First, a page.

There are a few perks of “winning” Nano. The one I like the best, apart from the amazing feeling of having done it, is the Createspace offer. This American print-on-demand company print a copy of your book, privately, for you to have on your shelf as proof of this crazy adventure. This year they will charge postage, but they are giving five copies which is just enough for my two kids, my two godsons, and one for my shelf. Perfect Christmas gifts. It’s not limited to your Nano novel or to 50,000 words. It could be your self-published poetry collection, a double-spaced draft copy for you to edit on, or simply one to lend to people who don’t “get” this novel thing. Writers in my region have done all of the above.

  1. I joined The All Ireland Word War

The provincial team with the highest average word count wins. Writing – a team sport. Who would have predicted that?

  1. I fell in love with some characters, a wild pony, and an evil Garda

In my story, I mean! My outline is filling up. The story is starting to take over. Ideas are popping into my head at odd moments. This is the power of writing every day.

  1. I challenged other writers to race me via the forums

I wrote 5,940 words today. I don’t think I’ve ever done that before. But now, finally, I’m on target with 15,000 words so far. This is priceless.

Week two is when many writers quit Nano. Halfway is so distant. All I can say is that week three rocks. You’ll be on the downhill slope. Just slog on through week two. It gets easier, honest.

Grace Tierney ( writes in Meath. Her work has been published internationally in print and online. She is the Ireland North East organiser for Nano ( and actually enjoys the challenge of writing 50,000 words in just one month. After Nano 2011 she will complete her second chick-lit novel. She blogs on unusual words at

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NaNoWriMo – Week One – Yes, it is possible by Grace Tierney

“You’re doing WHAT?” is the most common response when I mention that I spend my Novembers writing 50,000 word novels.

The second most common response is “I started writing a novel once”.

National Novel Writing Month (, or Nano to its friends (and there are more than 2,000 of those in Ireland this year), is a 30 day challenge to yourself to write 50,000 words of fiction in just 30 days. There’s no prize except the most important one – knowing that you can do it.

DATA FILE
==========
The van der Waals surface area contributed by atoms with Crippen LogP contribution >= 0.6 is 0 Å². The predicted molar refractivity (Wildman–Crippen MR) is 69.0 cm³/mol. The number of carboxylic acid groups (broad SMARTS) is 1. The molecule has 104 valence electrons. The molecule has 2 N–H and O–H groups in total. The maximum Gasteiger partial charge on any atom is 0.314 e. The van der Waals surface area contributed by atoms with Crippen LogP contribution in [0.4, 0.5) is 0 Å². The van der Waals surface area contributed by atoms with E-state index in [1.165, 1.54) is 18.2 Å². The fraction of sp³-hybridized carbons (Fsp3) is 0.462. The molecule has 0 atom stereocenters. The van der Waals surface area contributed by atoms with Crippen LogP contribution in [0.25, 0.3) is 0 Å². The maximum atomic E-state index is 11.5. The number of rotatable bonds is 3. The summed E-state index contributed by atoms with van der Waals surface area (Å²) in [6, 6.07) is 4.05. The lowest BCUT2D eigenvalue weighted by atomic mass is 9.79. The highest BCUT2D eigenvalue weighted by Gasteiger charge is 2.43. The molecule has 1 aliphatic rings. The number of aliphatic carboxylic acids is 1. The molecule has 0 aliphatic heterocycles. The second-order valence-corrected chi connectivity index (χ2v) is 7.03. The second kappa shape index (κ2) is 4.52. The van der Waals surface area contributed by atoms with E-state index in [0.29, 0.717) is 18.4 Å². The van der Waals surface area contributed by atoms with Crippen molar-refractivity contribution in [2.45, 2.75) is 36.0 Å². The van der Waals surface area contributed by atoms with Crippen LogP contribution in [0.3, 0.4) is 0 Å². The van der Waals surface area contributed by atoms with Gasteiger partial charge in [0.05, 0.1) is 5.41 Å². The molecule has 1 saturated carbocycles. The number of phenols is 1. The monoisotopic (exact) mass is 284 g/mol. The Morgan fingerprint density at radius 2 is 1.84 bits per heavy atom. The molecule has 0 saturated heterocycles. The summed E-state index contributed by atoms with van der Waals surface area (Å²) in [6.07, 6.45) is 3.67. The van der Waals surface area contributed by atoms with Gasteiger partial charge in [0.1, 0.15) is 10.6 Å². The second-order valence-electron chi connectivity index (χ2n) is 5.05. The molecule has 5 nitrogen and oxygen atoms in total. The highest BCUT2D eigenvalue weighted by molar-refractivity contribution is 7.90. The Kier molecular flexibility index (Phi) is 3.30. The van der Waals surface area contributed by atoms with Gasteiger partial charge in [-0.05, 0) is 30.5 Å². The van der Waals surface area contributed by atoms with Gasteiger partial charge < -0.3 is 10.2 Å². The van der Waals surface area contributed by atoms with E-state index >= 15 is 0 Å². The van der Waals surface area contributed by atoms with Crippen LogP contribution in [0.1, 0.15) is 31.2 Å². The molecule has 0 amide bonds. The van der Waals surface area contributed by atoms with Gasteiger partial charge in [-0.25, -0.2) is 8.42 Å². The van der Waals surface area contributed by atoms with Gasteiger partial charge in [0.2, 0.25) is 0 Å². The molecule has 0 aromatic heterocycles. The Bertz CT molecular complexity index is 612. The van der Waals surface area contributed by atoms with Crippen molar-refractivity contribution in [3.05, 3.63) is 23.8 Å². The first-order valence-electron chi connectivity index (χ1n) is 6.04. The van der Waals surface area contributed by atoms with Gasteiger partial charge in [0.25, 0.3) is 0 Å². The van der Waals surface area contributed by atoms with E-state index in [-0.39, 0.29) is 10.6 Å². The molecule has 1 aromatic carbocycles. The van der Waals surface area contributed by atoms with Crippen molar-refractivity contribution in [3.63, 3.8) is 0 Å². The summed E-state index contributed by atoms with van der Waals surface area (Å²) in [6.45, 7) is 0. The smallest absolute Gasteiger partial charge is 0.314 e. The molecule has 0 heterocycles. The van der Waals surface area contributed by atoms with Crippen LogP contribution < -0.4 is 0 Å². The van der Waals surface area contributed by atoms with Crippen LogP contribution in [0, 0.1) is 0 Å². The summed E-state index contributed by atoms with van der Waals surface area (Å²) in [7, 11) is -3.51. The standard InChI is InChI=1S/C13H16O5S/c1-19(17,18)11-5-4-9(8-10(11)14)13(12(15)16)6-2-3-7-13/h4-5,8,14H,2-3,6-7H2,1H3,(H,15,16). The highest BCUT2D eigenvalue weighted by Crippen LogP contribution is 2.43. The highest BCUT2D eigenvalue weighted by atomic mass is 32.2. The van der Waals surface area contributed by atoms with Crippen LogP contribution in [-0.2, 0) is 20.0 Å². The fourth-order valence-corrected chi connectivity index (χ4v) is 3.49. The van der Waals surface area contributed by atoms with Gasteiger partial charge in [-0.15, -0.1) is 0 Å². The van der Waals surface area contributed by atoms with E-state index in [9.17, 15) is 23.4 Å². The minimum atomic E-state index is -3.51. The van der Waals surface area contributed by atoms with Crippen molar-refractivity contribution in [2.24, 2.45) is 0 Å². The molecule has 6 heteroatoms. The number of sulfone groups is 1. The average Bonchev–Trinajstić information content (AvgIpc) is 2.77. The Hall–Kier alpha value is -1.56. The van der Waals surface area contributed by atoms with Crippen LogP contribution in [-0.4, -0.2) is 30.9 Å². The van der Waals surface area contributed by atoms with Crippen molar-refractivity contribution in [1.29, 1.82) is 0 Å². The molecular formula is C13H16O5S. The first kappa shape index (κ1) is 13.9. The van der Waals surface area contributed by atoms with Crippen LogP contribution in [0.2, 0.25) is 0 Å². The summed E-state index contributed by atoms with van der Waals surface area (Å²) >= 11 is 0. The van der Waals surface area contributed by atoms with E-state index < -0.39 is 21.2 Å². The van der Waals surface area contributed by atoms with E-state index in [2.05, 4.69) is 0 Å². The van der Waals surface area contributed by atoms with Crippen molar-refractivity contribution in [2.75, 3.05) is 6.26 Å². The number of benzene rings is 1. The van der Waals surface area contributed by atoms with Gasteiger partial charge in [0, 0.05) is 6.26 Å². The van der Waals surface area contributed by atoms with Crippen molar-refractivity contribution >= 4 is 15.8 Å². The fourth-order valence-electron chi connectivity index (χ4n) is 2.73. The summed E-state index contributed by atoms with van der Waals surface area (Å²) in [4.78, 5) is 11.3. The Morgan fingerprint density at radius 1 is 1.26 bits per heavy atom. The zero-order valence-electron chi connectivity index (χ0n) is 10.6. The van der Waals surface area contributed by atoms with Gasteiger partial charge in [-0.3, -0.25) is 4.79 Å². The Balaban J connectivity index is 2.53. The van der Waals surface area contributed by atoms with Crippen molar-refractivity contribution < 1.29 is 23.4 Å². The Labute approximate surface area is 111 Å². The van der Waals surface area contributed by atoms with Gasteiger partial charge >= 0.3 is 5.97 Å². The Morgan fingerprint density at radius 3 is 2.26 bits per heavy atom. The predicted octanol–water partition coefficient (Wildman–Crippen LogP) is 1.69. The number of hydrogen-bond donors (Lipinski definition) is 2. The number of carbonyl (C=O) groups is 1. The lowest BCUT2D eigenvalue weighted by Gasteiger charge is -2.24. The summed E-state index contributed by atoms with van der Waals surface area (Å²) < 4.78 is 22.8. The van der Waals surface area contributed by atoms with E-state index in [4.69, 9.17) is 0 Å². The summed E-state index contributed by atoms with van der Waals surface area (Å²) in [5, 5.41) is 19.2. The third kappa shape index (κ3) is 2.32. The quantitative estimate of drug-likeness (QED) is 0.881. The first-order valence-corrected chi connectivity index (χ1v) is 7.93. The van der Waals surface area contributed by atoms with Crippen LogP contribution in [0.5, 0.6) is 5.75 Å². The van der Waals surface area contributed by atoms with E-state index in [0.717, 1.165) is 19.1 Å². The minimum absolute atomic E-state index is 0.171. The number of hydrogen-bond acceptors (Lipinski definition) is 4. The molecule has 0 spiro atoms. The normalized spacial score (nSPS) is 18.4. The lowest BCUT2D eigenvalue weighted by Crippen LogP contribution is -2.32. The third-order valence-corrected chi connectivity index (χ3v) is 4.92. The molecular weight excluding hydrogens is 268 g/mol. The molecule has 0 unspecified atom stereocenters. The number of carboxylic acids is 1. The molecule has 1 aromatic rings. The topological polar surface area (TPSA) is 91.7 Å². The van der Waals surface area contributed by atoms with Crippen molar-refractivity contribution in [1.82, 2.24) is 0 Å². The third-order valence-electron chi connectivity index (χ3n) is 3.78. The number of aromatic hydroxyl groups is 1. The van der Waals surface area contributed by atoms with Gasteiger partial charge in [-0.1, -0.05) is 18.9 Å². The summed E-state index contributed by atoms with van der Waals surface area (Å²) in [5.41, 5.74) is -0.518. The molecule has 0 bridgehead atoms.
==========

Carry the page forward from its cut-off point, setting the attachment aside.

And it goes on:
Chris Baty started this crazy idea in America in 1999. It has since become a worldwide challenge to writers from age 13 upwards.

This is my fifth year. In 2007 I wrote 17,000 words, with two pre-schoolers underfoot. I was hooked. I completed and revised that chick-lit novel afterwards and it’s out seeking a publisher at the moment. In 2008 I managed a more respectable 35,000 words and began to feel that 50K was actually possible.

But 2009 was when I dove right in and signed up to be a Municipal Liaison (regional organiser) for Ireland NorthEast ( I encourage writers across my area (Meath, Louth, Cavan, and Monaghan). I host writing parties, hand out Nano stickers, moderate our online forum, circulate pep emails, oh yeah, and try to write 50,000 words in my spare time.

Amazingly, despite the ML volunteer job, I crossed the finish line, along with nine other writers in my region. One of whom was only 15 years old. The feeling was immense, plus I’d learnt I could churn out 2,000 words of rough draft in just two hours, especially when I wrote every day. By 2010 that meant I cruised to 75,000 words.

Since then our still small region has grown to over 200 writers (other regions in Ireland cover Dublin, Galway, Northern Ireland, NorthWest, SouthEast, and the catch-all Elsewhere). This year we have sub-groups in Dundalk IT and young writers in Waterstone’s Drogheda.

But back to week one. I’ve started, which is the hardest part. I’ve a patchy outline for a children’s adventure story and some character notes. But I’m already behind on word count (only 2,093 vs. the target of 5,000 by today). Having extra work and volunteer commitments and kids on mid-term break is not helping. Add in a vomiting bug (him) and a chesty cough (me and her) and I’m in trouble. But once they return to school and I can write in the mornings again, those words will accumulate. I’ll keep you posted.

It’s only day 3. There’s still plenty of time to join us. You need ideas, words, and a few hours. Write on the train. Write in the waiting room. Write during your lunchbreak. Stop watching those soap operas for a few weeks. Imagine characters during your shower. Scribble notes on receipts. Let a novel take over your brain this month. You won’t regret it.